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Contact: Corky Hays, (435) 692-1234
The small 13-site campground at Natural Bridges National Monument has been reopened after a three week closure. The campground was closed April 29 when three deer mice tested presumptive positive for plague. As a safety precaution, the campground was closed until a suitable course of treatment could be determined and implemented.
The park’s developed zones including the visitor center, campground, trail heads and residential area were dusted with insecticides recommended by the Center for Disease Control (CDC) and the National Park Service Public Health Program. Follow-up testing indicated the treatment was effective, and the park received clearance to reopen the campground.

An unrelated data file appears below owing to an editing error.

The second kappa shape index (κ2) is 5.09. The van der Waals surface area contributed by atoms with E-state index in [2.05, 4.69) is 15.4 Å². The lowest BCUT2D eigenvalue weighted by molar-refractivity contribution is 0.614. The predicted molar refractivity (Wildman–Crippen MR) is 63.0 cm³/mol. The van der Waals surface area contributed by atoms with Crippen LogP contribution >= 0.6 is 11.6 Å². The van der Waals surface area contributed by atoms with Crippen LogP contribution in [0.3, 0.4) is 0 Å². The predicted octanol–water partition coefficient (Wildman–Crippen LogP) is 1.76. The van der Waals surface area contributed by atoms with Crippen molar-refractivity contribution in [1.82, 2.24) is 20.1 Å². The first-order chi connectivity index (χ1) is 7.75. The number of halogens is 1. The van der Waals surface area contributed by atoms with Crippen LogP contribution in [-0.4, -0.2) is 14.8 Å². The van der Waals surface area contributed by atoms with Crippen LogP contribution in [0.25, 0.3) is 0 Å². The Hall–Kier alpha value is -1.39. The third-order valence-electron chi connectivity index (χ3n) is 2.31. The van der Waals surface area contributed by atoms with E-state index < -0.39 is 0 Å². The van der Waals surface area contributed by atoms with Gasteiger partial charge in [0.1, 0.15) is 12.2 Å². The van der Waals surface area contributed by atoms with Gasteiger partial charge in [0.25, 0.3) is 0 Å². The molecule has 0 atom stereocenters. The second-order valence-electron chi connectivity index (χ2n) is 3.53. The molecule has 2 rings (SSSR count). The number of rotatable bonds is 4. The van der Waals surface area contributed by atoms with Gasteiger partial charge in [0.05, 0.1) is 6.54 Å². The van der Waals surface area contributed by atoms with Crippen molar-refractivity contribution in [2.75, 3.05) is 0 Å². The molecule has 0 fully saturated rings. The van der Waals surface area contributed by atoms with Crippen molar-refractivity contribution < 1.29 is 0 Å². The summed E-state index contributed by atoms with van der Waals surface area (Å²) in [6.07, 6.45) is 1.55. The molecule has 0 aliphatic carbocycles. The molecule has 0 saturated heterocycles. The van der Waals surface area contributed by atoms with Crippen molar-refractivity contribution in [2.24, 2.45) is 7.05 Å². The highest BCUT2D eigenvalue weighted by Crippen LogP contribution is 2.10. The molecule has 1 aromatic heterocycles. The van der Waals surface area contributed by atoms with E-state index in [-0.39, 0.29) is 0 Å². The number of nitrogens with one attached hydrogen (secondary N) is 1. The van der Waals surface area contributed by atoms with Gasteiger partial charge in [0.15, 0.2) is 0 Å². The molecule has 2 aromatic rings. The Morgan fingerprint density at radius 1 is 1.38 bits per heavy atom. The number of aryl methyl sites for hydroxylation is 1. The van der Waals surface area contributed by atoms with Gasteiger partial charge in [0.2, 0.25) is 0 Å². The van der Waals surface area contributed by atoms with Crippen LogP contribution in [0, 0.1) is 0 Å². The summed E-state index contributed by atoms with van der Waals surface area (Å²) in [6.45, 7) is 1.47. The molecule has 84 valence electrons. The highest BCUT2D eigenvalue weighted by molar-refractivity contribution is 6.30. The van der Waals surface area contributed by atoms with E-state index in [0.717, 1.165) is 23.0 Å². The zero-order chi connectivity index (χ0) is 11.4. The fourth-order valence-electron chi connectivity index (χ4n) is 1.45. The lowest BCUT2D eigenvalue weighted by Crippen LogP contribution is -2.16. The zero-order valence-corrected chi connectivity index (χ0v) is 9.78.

Park staff is continuing to closely monitor the area for any indication of reoccurrence of the plague.
Plague is known to occur throughout the Four-Corners area. Visitors and residents should be aware that chipmunks, ground squirrels, rock squirrels and other wild rodents in this area may be infected with plague. One should avoid contact with wild rodents and not touch these sick or dead animals.
Deer mice—Peromyscus maniculatus—the animals which tested positive for the plague at Natural Bridges National Monument—are common in the pinon-juniper country of the Colorado Plateau. According to information from the CDC, deer mice are thought to maintain the disease in animal populations, but are less important as sources of human infection.